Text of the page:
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dc.contributor.advisorAruoba, S. Boraganen_US
dc.contributor.advisorStevens, L. Luminitaen_US
dc.contributor.authorChen, Yiqunen_US
dc.date.accessioned2016-09-03T05:44:03Z
dc.date.available2016-09-03T05:44:03Z
dc.date.issued2016en_US
dc.identifierhttps://doi.org/10.13016/M28V3W
dc.identifier.urihttp://hdl.handle.net/1903/18611
dc.description.abstractThis dissertation describes two studies on macroeconomic trends and cycles. The first chapter studies the impact of Information Technology (IT) on the U.S. labor market. Over the past 30 years, employment and income shares of routine-intensive occupations have declined significantly relative to nonroutine occupations, and the overall U.S. labor income share has declined relative to capital. Furthermore, the decline of routine employment has been largely concentrated during recessions and ensuing recoveries. I build a model of unbalanced growth to assess the role of computerization and IT in driving these labor market trends and cycles. I augment a neoclassical growth model with exogenous IT progress as a form of Routine-Biased Technological Change (RBTC). I show analytically that RBTC causes the overall labor income share to follow a U-shaped time path, as the monotonic decline of routine labor share is increasingly offset by the monotonic rise of nonroutine labor share and the elasticity of substitution between the overall labor and capital declines under IT progress. Quantitatively, the model explains nearly all the divergence between routine and nonroutine labor in the period 1986-2014, as well as the mild decline of the overall labor share between 1986 and the early 2000s. However, the model with IT progress alone cannot explain the accelerated decline of labor income share after the early 2000s, suggesting that other factors, such as globalization, may have played a larger role in this period. Lastly, when nonconvex labor adjustment costs are present, the model generates a stepwise decline in routine labor hours, qualitatively consistent with the data. The timing of these trend adjustments can be significantly affected by aggregate productivity shocks and concentrated in recessions. The second chapter studies the implications of loss aversion on the business cycle dynamics of aggregate consumption and labor hours. Loss aversion refers to the fact that people are distinctively more sensitive to losses than to gains. Loss averse agents are very risk averse around the reference point and exhibit asymmetric responses to positive and negative income shocks. In an otherwise standard Real Business Cycle (RBC) model, I study loss aversion in both consumption alone and consumption-and-leisure together. My results indicate that how loss aversion affects business cycle dynamics depends critically on the nature of the reference point. If, for example, the reference point is status quo, loss aversion dramatically lowers the effective inter-temporal rate of substitution and induces excessive consumption smoothing. In contrast, if the reference point is fixed at a constant level, loss aversion generates a flat region in the decision rules and asymmetric impulse responses to technology shocks. Under a reasonable parametrization, loss aversion has the potential to generate asymmetric business cycles with deeper and more prolonged recessions.en_US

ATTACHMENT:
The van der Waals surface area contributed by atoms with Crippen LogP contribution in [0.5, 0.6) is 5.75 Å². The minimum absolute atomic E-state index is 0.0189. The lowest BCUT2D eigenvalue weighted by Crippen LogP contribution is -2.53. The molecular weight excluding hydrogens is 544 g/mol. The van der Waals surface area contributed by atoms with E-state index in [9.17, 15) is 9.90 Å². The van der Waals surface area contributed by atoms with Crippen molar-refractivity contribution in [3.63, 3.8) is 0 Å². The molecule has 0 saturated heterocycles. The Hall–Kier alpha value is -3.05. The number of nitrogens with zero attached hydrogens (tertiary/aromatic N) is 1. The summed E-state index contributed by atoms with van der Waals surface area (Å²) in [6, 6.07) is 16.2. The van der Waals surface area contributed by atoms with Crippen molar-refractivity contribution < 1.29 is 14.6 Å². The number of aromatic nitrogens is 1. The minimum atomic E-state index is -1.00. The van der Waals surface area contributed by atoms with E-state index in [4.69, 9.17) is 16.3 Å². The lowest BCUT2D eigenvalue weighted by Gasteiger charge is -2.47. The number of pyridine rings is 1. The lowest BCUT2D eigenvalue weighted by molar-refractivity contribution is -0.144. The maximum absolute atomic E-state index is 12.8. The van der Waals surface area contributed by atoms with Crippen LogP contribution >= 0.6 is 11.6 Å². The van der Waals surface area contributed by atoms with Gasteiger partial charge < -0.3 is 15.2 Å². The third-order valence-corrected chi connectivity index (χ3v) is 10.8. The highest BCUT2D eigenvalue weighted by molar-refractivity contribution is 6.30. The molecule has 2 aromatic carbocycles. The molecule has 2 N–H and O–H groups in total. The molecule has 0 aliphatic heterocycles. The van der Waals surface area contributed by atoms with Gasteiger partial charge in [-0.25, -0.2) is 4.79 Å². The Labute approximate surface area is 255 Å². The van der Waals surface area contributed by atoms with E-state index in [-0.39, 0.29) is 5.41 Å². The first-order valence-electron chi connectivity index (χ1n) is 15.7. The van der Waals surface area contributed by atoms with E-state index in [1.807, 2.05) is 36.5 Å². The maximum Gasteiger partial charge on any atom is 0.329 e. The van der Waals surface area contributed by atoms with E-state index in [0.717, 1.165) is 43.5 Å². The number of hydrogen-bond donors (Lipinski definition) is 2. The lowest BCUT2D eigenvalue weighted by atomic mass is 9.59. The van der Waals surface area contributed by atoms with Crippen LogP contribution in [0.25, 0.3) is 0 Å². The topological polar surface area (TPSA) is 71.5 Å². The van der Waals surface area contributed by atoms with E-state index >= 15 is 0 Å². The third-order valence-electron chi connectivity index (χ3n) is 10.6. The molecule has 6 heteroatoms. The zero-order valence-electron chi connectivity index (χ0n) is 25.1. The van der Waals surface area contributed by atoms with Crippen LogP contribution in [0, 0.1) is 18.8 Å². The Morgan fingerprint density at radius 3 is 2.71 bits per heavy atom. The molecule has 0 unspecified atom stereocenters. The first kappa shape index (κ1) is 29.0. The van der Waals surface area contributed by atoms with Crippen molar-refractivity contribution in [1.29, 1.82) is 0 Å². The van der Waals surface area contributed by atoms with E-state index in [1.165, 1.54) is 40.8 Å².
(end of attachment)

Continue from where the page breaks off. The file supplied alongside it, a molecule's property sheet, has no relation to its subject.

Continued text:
dc.language.isoenen_US
dc.titleEssays on Macroeconomic Trends and Cyclesen_US
dc.typeDissertationen_US
dc.contributor.publisherDigital Repository at the University of Marylanden_US
dc.contributor.publisherUniversity of Maryland (College Park, Md.)en_US
dc.contributor.departmentEconomicsen_US
dc.subject.pqcontrolledEconomicsen_US
dc.subject.pquncontrolledBusiness Cycle Dynamicsen_US
dc.subject.pquncontrolledLoss Aversionen_US
dc.subject.pquncontrolledTechnological Changeen_US
dc.subject.pquncontrolledU.S. Labor Marketen_US


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